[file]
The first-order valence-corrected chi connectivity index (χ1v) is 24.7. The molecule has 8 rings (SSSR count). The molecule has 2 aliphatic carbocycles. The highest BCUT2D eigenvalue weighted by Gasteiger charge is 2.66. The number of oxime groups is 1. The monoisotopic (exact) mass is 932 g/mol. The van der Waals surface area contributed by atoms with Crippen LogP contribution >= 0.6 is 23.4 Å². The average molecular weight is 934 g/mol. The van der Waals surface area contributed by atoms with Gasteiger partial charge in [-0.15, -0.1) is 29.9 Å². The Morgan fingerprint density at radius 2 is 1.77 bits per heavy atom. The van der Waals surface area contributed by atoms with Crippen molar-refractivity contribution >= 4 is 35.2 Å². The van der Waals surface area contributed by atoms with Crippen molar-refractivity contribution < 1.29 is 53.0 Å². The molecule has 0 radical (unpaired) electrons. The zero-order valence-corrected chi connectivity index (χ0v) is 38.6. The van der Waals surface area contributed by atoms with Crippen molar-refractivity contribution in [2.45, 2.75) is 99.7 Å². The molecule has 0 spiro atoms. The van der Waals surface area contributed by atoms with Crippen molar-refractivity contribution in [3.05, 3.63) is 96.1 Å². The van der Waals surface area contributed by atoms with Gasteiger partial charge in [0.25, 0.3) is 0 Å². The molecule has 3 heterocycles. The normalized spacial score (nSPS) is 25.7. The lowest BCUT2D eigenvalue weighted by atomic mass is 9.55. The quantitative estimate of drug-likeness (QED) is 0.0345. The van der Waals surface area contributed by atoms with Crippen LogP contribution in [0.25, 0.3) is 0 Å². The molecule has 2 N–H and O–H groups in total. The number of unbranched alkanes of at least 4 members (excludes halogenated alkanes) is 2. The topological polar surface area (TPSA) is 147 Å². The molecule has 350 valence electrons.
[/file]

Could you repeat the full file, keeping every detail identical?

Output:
The first-order valence-corrected chi connectivity index (χ1v) is 24.7. The molecule has 8 rings (SSSR count). The molecule has 2 aliphatic carbocycles. The highest BCUT2D eigenvalue weighted by Gasteiger charge is 2.66. The number of oxime groups is 1. The monoisotopic (exact) mass is 932 g/mol. The van der Waals surface area contributed by atoms with Crippen LogP contribution >= 0.6 is 23.4 Å². The average molecular weight is 934 g/mol. The van der Waals surface area contributed by atoms with Gasteiger partial charge in [-0.15, -0.1) is 29.9 Å². The Morgan fingerprint density at radius 2 is 1.77 bits per heavy atom. The van der Waals surface area contributed by atoms with Crippen molar-refractivity contribution >= 4 is 35.2 Å². The van der Waals surface area contributed by atoms with Crippen molar-refractivity contribution < 1.29 is 53.0 Å². The molecule has 0 radical (unpaired) electrons. The zero-order valence-corrected chi connectivity index (χ0v) is 38.6. The van der Waals surface area contributed by atoms with Crippen molar-refractivity contribution in [2.45, 2.75) is 99.7 Å². The molecule has 0 spiro atoms. The van der Waals surface area contributed by atoms with Crippen molar-refractivity contribution in [3.05, 3.63) is 96.1 Å². The van der Waals surface area contributed by atoms with Gasteiger partial charge in [0.25, 0.3) is 0 Å². The molecule has 3 heterocycles. The normalized spacial score (nSPS) is 25.7. The lowest BCUT2D eigenvalue weighted by atomic mass is 9.55. The quantitative estimate of drug-likeness (QED) is 0.0345. The van der Waals surface area contributed by atoms with Crippen LogP contribution in [0.25, 0.3) is 0 Å². The molecule has 2 N–H and O–H groups in total. The number of unbranched alkanes of at least 4 members (excludes halogenated alkanes) is 2. The topological polar surface area (TPSA) is 147 Å². The molecule has 350 valence electrons.